This election speaks to the overall resurgence of Republican predominance in New Jersey politics, if not the entire nation.
By Tim Kennedy, Gingrich 360 Contributor
The sun has officially set on what was almost the biggest upset of the 2021 elections. On Nov. 3, the Associated Press called the New Jersey gubernatorial race for Democratic incumbent Gov. Phil Murphy – an ex-Goldman Sachs executive, Massachusetts native, and former U.S. Ambassador to Germany (2008-2013). Soon after, Gov. Murphy accepted the results.
For more than a week, Murphy’s Republican challenger, New Jersey native, former accountant and assemblyman, Jack Ciattarelli stayed off formally conceding. With around 68,000 votes separating the two candidates and Murphy leading by a slim margin of around 2.6 percent last Monday, Mark Sheridan, Ciattareli’s legal counsel, issued the following statement:
“Let me be clear, no one on this team is alleging fraud or malfeasance, as we have not seen any credible evidence of that. However, the new law Governor Murphy and state Democrats rushed to enact led to this disjointed and excruciatingly slow vote counting process. We still have vote-by-mail ballots outstanding and approximately 70,000 provisional ballots to be counted. At this time, we do not expect the provisional vote count to end with Jack Ciattarelli in the lead. However, that count may reduce the margin for Governor Murphy enough to warrant a full recount.”
On Friday, with the over 73,000 votes separating the two candidates, Ciatterelli conceded to the Democratic incumbent.
Murphy’s campaign lambasted their challenger, asserting that, “the race is over,” and that, “Assemblyman Ciattarelli is mathematically eliminated.”
Although Jack Ciattarelli will not be joining Glenn Youngkin at the other side of the finish line this election season, New Jerseyans gave the Democratic establishment a run for its money. This election speaks to the overall resurgence of Republican predominance in New Jersey politics, if not the entire nation.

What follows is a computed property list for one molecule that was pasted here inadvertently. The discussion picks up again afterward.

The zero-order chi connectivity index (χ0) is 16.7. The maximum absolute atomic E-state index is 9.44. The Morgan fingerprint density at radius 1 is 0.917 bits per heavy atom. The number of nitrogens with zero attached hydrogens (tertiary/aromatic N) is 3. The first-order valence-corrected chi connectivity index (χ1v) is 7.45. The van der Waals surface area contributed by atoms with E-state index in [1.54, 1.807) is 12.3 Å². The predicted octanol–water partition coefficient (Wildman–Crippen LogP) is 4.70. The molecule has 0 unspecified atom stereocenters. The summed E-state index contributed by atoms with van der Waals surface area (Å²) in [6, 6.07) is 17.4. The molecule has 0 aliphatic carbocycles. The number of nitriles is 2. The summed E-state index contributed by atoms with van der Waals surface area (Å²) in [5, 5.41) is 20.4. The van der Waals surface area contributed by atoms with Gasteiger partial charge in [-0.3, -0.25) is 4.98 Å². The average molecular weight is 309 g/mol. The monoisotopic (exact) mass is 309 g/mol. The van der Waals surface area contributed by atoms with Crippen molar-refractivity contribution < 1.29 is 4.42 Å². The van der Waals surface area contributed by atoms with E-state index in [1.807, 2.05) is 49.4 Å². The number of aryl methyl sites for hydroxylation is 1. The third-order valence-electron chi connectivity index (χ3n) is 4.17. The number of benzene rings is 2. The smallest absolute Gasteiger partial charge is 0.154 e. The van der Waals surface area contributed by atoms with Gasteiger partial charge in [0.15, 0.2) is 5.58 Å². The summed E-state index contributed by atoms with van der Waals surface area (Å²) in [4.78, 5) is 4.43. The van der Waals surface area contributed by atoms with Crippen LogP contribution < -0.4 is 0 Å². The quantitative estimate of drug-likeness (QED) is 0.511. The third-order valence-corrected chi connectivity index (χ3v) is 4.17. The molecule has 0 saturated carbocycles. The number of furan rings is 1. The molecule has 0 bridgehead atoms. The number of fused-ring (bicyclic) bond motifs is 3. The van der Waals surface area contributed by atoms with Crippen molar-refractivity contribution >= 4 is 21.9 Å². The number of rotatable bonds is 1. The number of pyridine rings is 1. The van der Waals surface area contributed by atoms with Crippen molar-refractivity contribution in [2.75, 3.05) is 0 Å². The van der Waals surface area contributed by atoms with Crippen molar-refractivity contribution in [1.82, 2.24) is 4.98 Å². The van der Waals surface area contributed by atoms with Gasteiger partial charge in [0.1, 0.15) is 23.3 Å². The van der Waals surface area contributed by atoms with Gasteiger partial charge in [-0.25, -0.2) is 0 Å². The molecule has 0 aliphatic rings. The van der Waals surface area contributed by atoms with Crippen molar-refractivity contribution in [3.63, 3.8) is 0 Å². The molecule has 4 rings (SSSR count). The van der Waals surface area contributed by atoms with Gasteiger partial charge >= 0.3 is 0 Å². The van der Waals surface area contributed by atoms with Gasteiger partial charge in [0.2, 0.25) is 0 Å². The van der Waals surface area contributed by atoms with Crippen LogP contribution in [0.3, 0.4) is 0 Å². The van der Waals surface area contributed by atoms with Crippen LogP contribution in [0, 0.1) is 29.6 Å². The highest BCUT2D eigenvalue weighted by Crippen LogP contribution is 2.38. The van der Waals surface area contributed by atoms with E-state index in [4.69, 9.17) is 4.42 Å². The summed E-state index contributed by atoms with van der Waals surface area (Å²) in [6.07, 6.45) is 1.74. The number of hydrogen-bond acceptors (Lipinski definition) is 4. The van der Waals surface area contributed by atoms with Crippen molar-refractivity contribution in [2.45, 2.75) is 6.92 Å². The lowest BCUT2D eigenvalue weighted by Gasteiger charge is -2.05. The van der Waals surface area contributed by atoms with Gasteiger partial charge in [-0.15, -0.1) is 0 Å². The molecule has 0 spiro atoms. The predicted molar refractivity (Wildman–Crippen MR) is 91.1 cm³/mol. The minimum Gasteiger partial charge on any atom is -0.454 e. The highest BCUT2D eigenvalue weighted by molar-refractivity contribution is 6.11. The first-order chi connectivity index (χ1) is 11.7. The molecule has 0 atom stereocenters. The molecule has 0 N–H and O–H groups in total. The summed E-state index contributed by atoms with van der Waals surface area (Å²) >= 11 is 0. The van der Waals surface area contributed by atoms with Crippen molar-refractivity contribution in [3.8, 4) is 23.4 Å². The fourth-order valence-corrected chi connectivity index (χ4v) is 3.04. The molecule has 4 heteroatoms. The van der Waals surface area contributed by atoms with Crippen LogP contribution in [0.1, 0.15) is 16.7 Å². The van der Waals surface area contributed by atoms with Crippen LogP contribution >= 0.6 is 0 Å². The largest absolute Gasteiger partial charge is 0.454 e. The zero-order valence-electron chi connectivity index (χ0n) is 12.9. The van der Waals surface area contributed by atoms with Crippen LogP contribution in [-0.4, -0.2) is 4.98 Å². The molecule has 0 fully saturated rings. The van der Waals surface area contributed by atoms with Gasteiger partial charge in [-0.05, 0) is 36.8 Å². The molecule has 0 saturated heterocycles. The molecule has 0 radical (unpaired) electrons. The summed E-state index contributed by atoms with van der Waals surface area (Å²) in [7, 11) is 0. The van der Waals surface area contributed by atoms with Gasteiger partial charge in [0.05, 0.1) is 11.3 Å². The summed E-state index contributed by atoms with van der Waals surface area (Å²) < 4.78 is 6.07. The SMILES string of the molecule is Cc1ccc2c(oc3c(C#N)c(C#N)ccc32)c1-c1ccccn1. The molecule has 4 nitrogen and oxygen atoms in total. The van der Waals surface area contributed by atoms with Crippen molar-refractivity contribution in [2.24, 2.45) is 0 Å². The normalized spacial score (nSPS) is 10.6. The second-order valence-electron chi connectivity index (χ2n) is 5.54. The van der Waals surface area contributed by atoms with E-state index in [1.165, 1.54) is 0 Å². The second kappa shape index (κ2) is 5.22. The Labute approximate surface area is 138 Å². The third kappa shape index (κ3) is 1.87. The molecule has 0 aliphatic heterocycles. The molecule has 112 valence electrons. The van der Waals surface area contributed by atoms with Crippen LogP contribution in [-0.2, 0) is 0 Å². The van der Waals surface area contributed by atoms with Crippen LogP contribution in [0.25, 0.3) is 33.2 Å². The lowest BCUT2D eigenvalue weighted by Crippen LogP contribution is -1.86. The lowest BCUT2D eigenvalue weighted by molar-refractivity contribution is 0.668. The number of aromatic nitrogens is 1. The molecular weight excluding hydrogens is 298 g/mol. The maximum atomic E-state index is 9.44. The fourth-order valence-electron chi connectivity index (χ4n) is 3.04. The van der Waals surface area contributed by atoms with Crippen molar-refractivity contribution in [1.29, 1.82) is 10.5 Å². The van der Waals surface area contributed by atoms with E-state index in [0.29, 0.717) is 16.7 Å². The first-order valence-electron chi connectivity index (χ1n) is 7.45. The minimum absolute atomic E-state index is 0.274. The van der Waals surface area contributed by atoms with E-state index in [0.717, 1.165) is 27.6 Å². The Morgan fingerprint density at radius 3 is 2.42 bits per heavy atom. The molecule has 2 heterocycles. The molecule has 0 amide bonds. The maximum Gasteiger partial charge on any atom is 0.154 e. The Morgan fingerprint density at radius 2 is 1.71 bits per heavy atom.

As Newt recently wrote:
“I believe an immediate, consistent, and effective Republican application of the lessons of 2021 could lead to a 40- to 70-seat gain in the House; at least a four-seat gain in the Senate; and gains in governorships, state legislatures, and local offices including school boards next year.”
Republican presence in New Jersey high office was on the back foot following a string of strategic blows after the 2016 election.
Not long after Gov. Chris Christie’s fall from grace following the 2016 Republican Primary and notorious controversies, such as “Bridgegate” and “Beachgate,” Republican nominee for governor, Lt. Gov. Kim Guadagno, was resoundingly defeated by Phil Murphy in the 2017 gubernatorial Election. The 2018 midterms did little to improve the mood.
Of New Jersey’s five Republican-held seats in the U.S. House of Representatives, only one remained after that election, Rep. Chris Smith.
At that point, Democrats controlled the governor’s office, both Senate seats and all but one House seat. 2019 was looking to be another grim year.
However, the winds of change began to blow through the Garden State.
Rep. Jeff Van Drew, a Democrat who managed to flip NJ’s 2nd Congressional District blue after 24 years of Republican control, crossed enemy lines and changed his Party affiliation. Rep. Drew continuously expressed his reservations about the Democratic Party’s hard push to the left following the 2016 election. The final straw was his Party’s insistence on impeaching President Trump – the first time.
By 2020, the moment was ripe for the GOP to batten down the hatches and begin its slow climb back to the top. Rep. Drew survived re-election – flying a different flag – against Democratic groomed Amy Kennedy, wife to Patrick Kennedy, who is son of the late Sen. Edward “Ted” Kennedy.
In NJ-07, Tom Malinowski, another Obama-era State Department official who unseated Republican Rep. Leonard Lance in 2018, fended off State Senator Tom Kean, son of former NJ Gov. Thomas Kean. Kean surprised many, losing to the Democrat incumbent by only 5,329 votes, a slim margin of 1.2 percent.
Gov. Murphy might have won the battle, but his party will most certainly be in for a rough ride this midterm season.
In 2017, Murphy carried traditional Republican strongholds, such as Cumberland and Atlantic Counties, with ease. This time around, Murphy struggled to gain a foothold in both, as Ciattarelli led by more than 10 points. The governor also lost his edge in Gloucester and Morris Counties, where only one year ago Joe Biden carried both in the 2020 election.
If President Biden’s abysmal approval rating is any indication of the Democrat’s prospects for triumph over the next few years, their days are numbered.
Maybe he was right when he proudly proclaimed, “I am the Democratic Party right now.”
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